At the annual meeting of the Wyoming Historical Society this month in Wheatland, we bumped into historian and Wheatland Middle School teacher Mary Jo Birt. We were happy to see her; year after year Birt’s students do very well in Wyoming History Day competitions and she’s always full of new teaching ideas.

She showed us a photo of her 7th graders standing behind a Wyoming map that took up most of the floor of their classroom. On the map were many 3-D objects, but it was hard to tell just what they were.

The Fate of an Outlaw’s Body

By Rebecca Hein
Big Nose George: His Troublesome Trail, by Mark E. Miller, with a foreword by former Assistant Editor Lori Van Pelt. High Plains Press, 2022, 136 pages. $19.95 paperback.

Possibly the most tantalizing sentence in this tale of murder, lynching and postmortem gruesomeness is, “If only each murderer had kept his mouth shut” nobody would have connected the outlaws with their crimes. Outlaw groups were, in the late 19th century West, “[A] fluid and dynamic mix of miscreants and evildoers, never staying together very long, and certainly not holding powerful allegiances among group members.”

Nonetheless, in 1878 George Parott recruited his Powder River gang to rob the eastbound Union Pacific train in Carbon County, Wyoming Territory. Outlaws had learned from a recent issue of the Laramie Daily Sentinel that pickings were much better on the eastbound train than the westbound.

From this fast-paced, well-written narrative, we learn things that never cross our minds in the age of the automobile.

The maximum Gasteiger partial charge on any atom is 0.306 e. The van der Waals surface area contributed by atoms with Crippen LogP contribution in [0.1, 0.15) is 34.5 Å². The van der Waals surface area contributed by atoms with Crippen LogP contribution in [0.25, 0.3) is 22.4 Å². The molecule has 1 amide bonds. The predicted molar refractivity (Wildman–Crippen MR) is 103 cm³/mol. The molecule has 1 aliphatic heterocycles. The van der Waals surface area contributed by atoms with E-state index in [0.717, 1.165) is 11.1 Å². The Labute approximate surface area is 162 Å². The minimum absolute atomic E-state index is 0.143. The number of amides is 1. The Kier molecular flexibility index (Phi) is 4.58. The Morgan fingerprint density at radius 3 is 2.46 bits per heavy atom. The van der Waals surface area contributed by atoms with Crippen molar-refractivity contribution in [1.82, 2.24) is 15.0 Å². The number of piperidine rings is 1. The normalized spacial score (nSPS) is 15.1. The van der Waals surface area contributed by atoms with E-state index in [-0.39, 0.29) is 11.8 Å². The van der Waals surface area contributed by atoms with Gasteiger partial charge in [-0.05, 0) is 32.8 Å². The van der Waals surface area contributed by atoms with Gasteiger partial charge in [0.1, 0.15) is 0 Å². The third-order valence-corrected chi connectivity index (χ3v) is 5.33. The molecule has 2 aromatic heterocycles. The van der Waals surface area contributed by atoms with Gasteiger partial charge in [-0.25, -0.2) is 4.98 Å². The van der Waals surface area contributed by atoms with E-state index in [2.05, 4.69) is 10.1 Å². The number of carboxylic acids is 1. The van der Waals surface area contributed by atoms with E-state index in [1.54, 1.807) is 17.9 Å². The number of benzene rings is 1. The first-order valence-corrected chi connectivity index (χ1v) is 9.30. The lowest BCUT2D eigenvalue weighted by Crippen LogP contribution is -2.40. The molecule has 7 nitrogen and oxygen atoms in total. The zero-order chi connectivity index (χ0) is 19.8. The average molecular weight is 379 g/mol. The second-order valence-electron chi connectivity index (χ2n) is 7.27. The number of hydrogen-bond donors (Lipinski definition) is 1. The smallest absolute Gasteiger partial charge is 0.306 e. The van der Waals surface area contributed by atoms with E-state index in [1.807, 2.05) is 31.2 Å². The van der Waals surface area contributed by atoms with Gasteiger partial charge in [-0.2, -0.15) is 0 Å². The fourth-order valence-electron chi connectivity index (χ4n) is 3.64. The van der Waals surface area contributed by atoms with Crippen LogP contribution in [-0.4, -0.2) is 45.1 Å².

A Birthplace, a hidden Story and a Rebel Painter

By John Clayton

It was January 2019. I had just bundled off to my editor the manuscript for my book Natural Rivals: John Muir, Gifford Pinchot, and the Creation of America’s Public Lands. I was free to investigate new projects—ideally smaller ones! For example, somewhere I’d picked up the piece of trivia that famed Abstract Impressionist painter Jackson Pollock had been born in Cody, Wyo. Was there a story there?

I will always remember leaving the library at Montana State University-Billings, and starting my walk back to the car. I’d been stymied in my quest. I looked up “Wyoming” in the index of several Pollock biographies. Most confirmed the piece of trivia: he was born in Cody on January 28, 1912. A few mentioned that his family had soon moved away. But that was it.

Indian Boarding Schools, Wind River and the Pope

News this week of the pope’s visit to Canada caught us off guard. We hadn’t known he was coming. When he spoke, he offered an apology the size of a continent: “I humbly beg forgiveness for the evil committed by so many Christians against the Indigenous peoples,” he said, speaking in Spanish through an interpreter. “I ask forgiveness, in particular, for the ways in which many members of the church and of religious communities cooperated, not least through their indifference, in projects of cultural destruction and forced assimilation promoted by the governments of that time, which culminated in the system of residential schools.” Applause and shouts of approval from a largely Native audience greeted his remarks, the New York Times reported.

Beginning in the late 19th and running through most of the 20th century, the Canadian government subsidized Indian boarding schools. Nearly all were run by religious denominations, about 70 percent of them by Roman Catholics and the rest by Protestants. The former Ermineskin Residential Indian School, now demolished, was one of the largest and was run by Catholics on Cree land south of Edmonton, Alberta. There, last Monday in a powwow ring, the pope offered his apology.

Finland, Ukraine and a Wedding at the Cheyenne Depot

When Martha Gellhorn married Ernest Hemingway at the Cheyenne depot in November 1940, he was only a week or two divorced from his second wife, Pauline Pfeiffer, while Gellhorn was only 10 or 11 months back in the States from covering the war in Finland. Finland? you might ask. There was a war in Finland?